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Caught between casualness and formality, the serious coffee shop interview is tough not to notice. (Photo: Mónica Guzmán)
Caught between casualness and formality, the serious coffee shop interview is tough not to notice. (Photo: Mónica Guzmán)

Everything looked just as I expected inside the Uptown Espresso in Belltown. Then I noticed the dress.

Deep red, form fitting and smart, it looked good on the young woman sitting ten feet in front of me. She who wore it with a cardigan, black shoes and — whoa wait is that pantyhose? Daring a longer look I saw the rest: Her folded hands. Her rigid posture. The way she leaned forward, so alert, as the woman sitting across from her in a suit jacket shuffled papers and said something deliberate.

Oh dear, I thought. That’s not a coffee meeting. That’s a job interview.

Coffee shops can blend almost any conversation into their cool laid-back vibe, but job interviews, the really serious ones, at least, stand out. They’re so tense. So charged. So … important. Suspended between the casualness of the environment and the formality of the interaction, they become spectacles too out of place to ignore.

And they beg for sympathy.

“Sitting two tables away from a job interview,” I posted on Facebook. “Silently wishing her luck.”

“Good luck, stranger!” wrote a friend. “Hope she gets it!” wrote another.

Then Chris Pirillo asked something interesting.

“What if she’s wrong for the job?”

There are excellent reasons to interview job candidates at coffee shops. Employers can learn how Candidate X acts in public places. Or how comfortable he is with, well, getting comfortable. Can he handle in-line small talk? How does he interact with the cashier? Can he chat and eat? If recruiters want to preview someone’s personality as well as his skill set, meeting at a coffee shop accomplishes both.

Then there’s the turf. An office is all business, all intimidation. A coffee shop is at least spatially carefree.

“It’s a neutral site that is familiar to people so it is easier to break down barriers of communication,” Dow Lucurell, owner of the Uptown Espresso coffee chain, wrote in an email. “Both parties benefit from the anonymity.”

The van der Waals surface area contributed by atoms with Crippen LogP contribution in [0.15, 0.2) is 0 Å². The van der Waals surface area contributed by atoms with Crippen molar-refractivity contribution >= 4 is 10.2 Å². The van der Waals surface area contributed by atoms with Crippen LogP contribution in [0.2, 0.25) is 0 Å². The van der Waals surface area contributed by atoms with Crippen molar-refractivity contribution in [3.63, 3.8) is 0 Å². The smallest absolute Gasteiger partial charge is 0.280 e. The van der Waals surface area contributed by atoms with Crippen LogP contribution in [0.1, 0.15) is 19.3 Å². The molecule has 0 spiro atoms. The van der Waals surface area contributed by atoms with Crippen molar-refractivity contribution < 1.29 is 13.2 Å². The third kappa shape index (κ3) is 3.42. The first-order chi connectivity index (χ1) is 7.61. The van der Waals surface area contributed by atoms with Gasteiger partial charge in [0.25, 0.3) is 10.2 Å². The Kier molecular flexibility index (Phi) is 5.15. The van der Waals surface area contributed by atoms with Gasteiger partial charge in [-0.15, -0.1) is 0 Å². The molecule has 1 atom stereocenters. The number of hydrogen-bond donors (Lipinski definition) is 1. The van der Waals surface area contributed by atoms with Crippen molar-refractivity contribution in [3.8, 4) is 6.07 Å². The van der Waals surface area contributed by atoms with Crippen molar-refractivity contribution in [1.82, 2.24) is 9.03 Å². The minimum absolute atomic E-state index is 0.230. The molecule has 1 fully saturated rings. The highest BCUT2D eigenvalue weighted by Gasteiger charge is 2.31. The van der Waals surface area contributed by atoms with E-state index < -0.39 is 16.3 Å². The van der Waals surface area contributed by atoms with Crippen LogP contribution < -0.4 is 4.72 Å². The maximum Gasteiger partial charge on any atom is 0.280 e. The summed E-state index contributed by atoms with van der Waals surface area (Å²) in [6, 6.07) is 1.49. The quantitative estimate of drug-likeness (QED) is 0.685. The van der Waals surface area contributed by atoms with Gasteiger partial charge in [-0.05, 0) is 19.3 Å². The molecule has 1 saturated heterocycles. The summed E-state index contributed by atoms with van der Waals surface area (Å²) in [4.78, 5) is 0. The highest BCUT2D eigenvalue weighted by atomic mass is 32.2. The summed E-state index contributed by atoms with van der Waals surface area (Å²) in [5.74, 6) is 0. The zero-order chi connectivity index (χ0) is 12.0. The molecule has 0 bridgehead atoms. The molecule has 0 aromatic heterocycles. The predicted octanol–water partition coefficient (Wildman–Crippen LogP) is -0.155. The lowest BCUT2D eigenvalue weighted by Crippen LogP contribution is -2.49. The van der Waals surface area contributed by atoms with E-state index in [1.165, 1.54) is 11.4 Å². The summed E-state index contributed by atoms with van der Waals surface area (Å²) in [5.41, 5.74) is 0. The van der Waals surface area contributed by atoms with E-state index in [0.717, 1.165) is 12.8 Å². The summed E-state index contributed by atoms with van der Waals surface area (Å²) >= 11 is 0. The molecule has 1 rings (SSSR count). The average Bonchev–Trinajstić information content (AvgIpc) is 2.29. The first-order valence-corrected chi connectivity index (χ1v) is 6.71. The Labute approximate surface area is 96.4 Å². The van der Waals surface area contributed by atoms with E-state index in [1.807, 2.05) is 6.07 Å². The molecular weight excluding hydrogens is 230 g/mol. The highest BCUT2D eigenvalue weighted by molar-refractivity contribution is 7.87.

Monica Guzman
Mónica Guzmán

ThinkSpace founder Peter Chee sets some of his interviews at coffee shops, but not the most critical ones. “I’ve conducted informational interviews inside a coffee shop and that’s fine when I’m looking for a more relaxed environment and I want the person to be totally at ease,” he wrote in a Facebook thread. “When it comes to hiring and doing a formal interview I would only do that in a professional meeting room.”

Of course, plenty of small business employers interview in coffee shops for no other reason than that it’s the only place they can. Almost every Seattle coffee shop doubles as an office suite for someone.

But whatever the value coffee shop interviews, it’s the contrast that kills me. (This Onion article satirically sums it up.) Relaxed as they are, coffee shops play ungraceful hosts to serious job interviews for one simple reason: They’re not designed for it.

Candidates notice.

“(I) had the awkward experience of having to listen while my contact and the candidate scheduled before me were finishing up,” wrote Hillary Reeves. “Felt compelled to order coffee and a muffin, and eat while answering questions. Horrible.”

“There was no guarantee of privacy, which left me feeling a little bit like I was giving the interview to a whole room full of people,” wrote Beth Anderson. “I felt like the baristas were kind of annoyed.”

Two things made Marie Montemayor’s interview at a Starbucks less than ideal — volume and money.

“In an interview you need to be your own cheerleader and I really had to try and get my point across while being enthusiastic but quiet, which by far, was difficult,” she wrote in a message. “In an office setting I would have been fine going into details about what I was being paid and what I wanted, but when I was in the coffee shop I got quiet quick.”

No doubt some coffee shops assimilate job interviews more easily than others. As marketer Angel Djambazov pointed out on that Facebook thread, some coffee shops have that sweet spot volume and busy-ness that makes it possible for even a career defining conversation to fade into the background.

But if the strength of the coffee shop interview is informality, why are we still telling candidates to act formal? The woman in the red dress may have read the highly ranked article about job interviews in public places: “Dress professionally, even if you are meeting in a casual environment.”

But come now. If the employer can set the interview at a coffee shop, she can show up wearing jeans.

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